Gunman Adam Lanza found it "relatively easy" to shoot his way into
the building, which had a wide open entry area, said Robert
Ducibella, founder of DVS Security Consulting and Engineering and a
member of the governor-appointed commission.
"This is a school built in 1954, and we know (Lanza) was easily able
to shoot his way into the lobby and then get to his targets
quickly," Ducibella said. "Future school design must make it both
more difficult to penetrate buildings with stronger glazed glass, as
well as adding vestibules and doorways. The longer you can delay
entrance, the more time you are allowing police to arrive at the
The building that formerly housed Sandy Hook Elementary School in
Newtown, Connecticut, was torn down late last year. A new building
on the property, funded by a $49.3 million state grant, is expected
to open by December 2016.
Ducibella said making the sorts of changes he recommends could
"delay someone trying to shoot their way into the building between
six to eight minutes that could make all the difference" in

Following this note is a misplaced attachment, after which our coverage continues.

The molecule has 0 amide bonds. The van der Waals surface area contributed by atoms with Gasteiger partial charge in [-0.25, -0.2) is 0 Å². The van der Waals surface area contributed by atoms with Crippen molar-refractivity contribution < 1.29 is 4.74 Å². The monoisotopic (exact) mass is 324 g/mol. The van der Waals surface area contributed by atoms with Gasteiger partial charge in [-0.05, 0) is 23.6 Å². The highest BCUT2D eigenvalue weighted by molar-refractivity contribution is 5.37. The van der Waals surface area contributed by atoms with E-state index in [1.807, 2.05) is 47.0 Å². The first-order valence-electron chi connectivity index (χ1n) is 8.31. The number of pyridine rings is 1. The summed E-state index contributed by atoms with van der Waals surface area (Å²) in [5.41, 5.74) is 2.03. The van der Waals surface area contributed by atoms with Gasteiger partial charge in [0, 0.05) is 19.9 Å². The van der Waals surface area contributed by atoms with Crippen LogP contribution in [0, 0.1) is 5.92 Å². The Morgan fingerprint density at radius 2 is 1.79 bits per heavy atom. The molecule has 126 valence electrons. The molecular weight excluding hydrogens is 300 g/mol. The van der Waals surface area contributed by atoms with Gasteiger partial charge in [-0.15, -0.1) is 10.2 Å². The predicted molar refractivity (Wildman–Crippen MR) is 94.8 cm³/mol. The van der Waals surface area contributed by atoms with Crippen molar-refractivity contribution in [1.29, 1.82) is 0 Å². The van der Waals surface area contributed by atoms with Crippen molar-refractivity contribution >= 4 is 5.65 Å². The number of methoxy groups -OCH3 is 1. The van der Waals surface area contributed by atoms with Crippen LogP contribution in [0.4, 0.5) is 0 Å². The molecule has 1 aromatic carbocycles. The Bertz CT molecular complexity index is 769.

preventing future massacres.
Lanza, who began his December 14, 2012, rampage by shooting his
mother dead in their home, killed 20 children and six adults at the
school he had once attended before turning his gun on himself.
State police have released a series of records on the incident,
including details on the legally purchased firearms and ammunition
in the shooter's home, 911 calls made during the attack and photos
of the school after the shooting.
[to top of second column]
The records, however, have offered little clarity on Lanza's
possible motives. A state attorney's report in November said "that
question may never be answered conclusively."
Hamden Mayor Scott Jackson, who chairs the 16-member group, said he
is optimistic that Lanza's father will hand over his son's school
and medical records for a review. Jackson told commission members he
has spoken to an attorney for Lanza's father.
"We've got to have it, several of the psychiatric doctors on this
commission believe this information is vital," said Jackson. "We are
trying ... to truly understand why this individual acted out in such
a violent way."
Lanza's father could not be immediately reached for comment.
(Editing by Scott Malone, Amanda Kwan and David Gregorio)
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